Views and opinions from the top commentators in Indian media
“Can India expect a more nuanced policy under a Biden-Harris administration? Some within India’s foreign policy establishment fretted about a possible Biden-Harris victory during the presidential campaign. Their misgivings mostly stemmed from a small handful of carefully crafted comments from both aspirants about India’s decision to abrogate Article 370 and the state of Hindu-Muslim relations in India. These comments, however, unpalatable to India’s ruling party and its supporters, cannot be seen in isolation. Instead, they need to be contextualized. They represent friendly criticism from India’s well-wishers even though on issues of some sensitivity.
Looking past these nettlesome issues there are a host of matters where Indian and American interests will neatly dovetail during this administration. At the outset, the aggressive behavior of the PRC in Galwan and beyond has not gone unnoticed amongst the experienced foreign policy hands that will assume office on the afternoon of January 20 next year.”
The Times of India
“Joseph Biden’s victory has been greeted with the expected exhilaration and apprehension, which every newcomer to the White House experienced before. This time the exhilaration is more striking because it marks the end of a presidency that had trivialized American democracy, and held it up to global ridicule. But the apprehension will surface soon when the hoorahs are over and the changeover in Washington has been completed. The new administration will face the same challenges that its predecessors have faced since the end of the Cold War, and failed to address them.
Three decades after winning the Cold War the American state is facing a crisis that no one could have foreseen when the Soviet Union disintegrated. Instead of bringing peace, these decades have brought incessant war; instead of creating a new global order these wars have created global anarchy and fostered terrorism.”
Prem Shankar Jha
“The incoming Joe Biden administration has chosen a foreign policy team of liberal internationalists in an era of hard-edged realism. The question for New Delhi is not whether they have knowledge or affection for India. There is an equilibrium in the India-United States (US) ties from which no administration will stray far. The question New Delhi needs to ask is whether the incoming Biden administration understands that the tenets of an earlier post-war global order increasingly no longer hold true. And that the primary reason for this is a powerful and pugnacious China.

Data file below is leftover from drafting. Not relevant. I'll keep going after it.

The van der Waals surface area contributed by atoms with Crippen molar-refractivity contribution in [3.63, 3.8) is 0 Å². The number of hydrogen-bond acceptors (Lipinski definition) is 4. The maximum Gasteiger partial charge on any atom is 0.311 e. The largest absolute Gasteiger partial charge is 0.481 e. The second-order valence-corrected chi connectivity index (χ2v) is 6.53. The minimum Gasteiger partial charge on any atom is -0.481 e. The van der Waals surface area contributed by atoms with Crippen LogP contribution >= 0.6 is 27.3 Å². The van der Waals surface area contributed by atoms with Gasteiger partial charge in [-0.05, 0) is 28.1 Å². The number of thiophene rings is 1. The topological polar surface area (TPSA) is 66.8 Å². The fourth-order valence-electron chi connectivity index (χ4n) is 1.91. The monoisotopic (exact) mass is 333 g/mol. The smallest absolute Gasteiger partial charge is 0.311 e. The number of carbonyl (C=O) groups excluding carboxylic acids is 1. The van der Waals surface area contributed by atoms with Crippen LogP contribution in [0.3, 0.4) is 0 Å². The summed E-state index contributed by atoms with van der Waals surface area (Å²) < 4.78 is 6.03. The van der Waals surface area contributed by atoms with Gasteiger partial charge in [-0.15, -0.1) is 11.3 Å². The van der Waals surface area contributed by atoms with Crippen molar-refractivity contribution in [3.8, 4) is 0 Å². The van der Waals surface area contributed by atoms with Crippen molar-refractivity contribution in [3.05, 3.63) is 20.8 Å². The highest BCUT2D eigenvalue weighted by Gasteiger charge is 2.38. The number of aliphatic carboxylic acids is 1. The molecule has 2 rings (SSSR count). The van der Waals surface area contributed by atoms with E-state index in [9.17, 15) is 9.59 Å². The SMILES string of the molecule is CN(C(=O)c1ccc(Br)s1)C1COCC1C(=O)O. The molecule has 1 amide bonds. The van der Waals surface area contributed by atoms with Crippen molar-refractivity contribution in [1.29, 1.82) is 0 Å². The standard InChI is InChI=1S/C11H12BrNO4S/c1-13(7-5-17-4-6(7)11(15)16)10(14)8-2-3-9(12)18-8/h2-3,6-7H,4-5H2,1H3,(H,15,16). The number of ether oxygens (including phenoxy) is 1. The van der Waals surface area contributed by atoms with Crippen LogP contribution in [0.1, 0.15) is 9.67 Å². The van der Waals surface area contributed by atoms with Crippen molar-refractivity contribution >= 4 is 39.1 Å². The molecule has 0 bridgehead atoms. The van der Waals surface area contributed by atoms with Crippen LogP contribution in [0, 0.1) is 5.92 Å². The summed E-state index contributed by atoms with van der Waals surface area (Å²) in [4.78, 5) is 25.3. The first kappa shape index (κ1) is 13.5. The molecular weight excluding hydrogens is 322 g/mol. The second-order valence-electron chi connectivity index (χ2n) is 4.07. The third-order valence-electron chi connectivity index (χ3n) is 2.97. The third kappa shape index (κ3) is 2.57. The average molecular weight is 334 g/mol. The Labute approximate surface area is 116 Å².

Mr Biden’s senior-most appointments, Anthony Blinken as secretary of state and Jake Sullivan as national security adviser, are drawn from the Obama administration. The first Obama administration was a mix of isolationism and naivete. The second was a belated attempt to pushback against Beijing. Going by the statements of the Biden team, it is the experience of the second Obama term that animates them. But while they talk of the need to confront Chinese hegemony, this goes hand-in-hand with a desire to cut back US defense expenditure.”
“Twenty-odd days after the American elections, in the whirlpool of political uncertainty, a few solid artefacts keep bobbing up and circling past: after four years of naked Trumpism, almost 74 million Americans still voted for the man to have a second term; about 77 per cent of these Trump voters — roughly 57 million people — seem to believe that the elections were fraudulent, that the nearly 80 million who voted for Joe Biden didn’t actually do so, that the actual number was far lower and their man actually won; after four years of Donald Trump and in the throes of the worst (and disastrously mismanaged) pandemic their country has ever undergone, the electorate still made sure that the House and Senate are almost equally divided between Democrats and Republicans; Trump will most likely have to relinquish the White House but he will probably try and take it back in 2024; Trump may or may not go to jail in the many cases prosecutors are waiting to lay against him, but the creed of Trumpism isn’t going anywhere anytime soon.”
“As India and China look set to endure an acrimonious winter military standoff in the Himalayas, their recent skirmishes and domestic pressures make it difficult for governments in Delhi or Beijing to exit the imbroglio. The presence of three armed, nuclear states make South Asia potentially the world’s most explosive place. In such a scenario, the role of the US becomes crucial over the next few years. For the last two decades, the US has been fighting terrorism and small wars.
Unlike the neatly curated earlier alliances such as NATO and the Warsaw Pact, Asia in Cold War II exists in a complex web of relationships. Yet, semi-comatose groupings such as the QUAD – with India, Australia, Japan, the US – have now shown signs of spurring to life, with Australia recently declaring its intent to join the Malabar naval exercise in November. Author Robert Kaplan says that in the Indian Ocean, the rivalry between the US and China in the Pacific interlocks with the regional rivalry between China and India.”
Every week, we look at what the top commentators in the Indian media are talking about and bring to you a slice of their opinions and comments.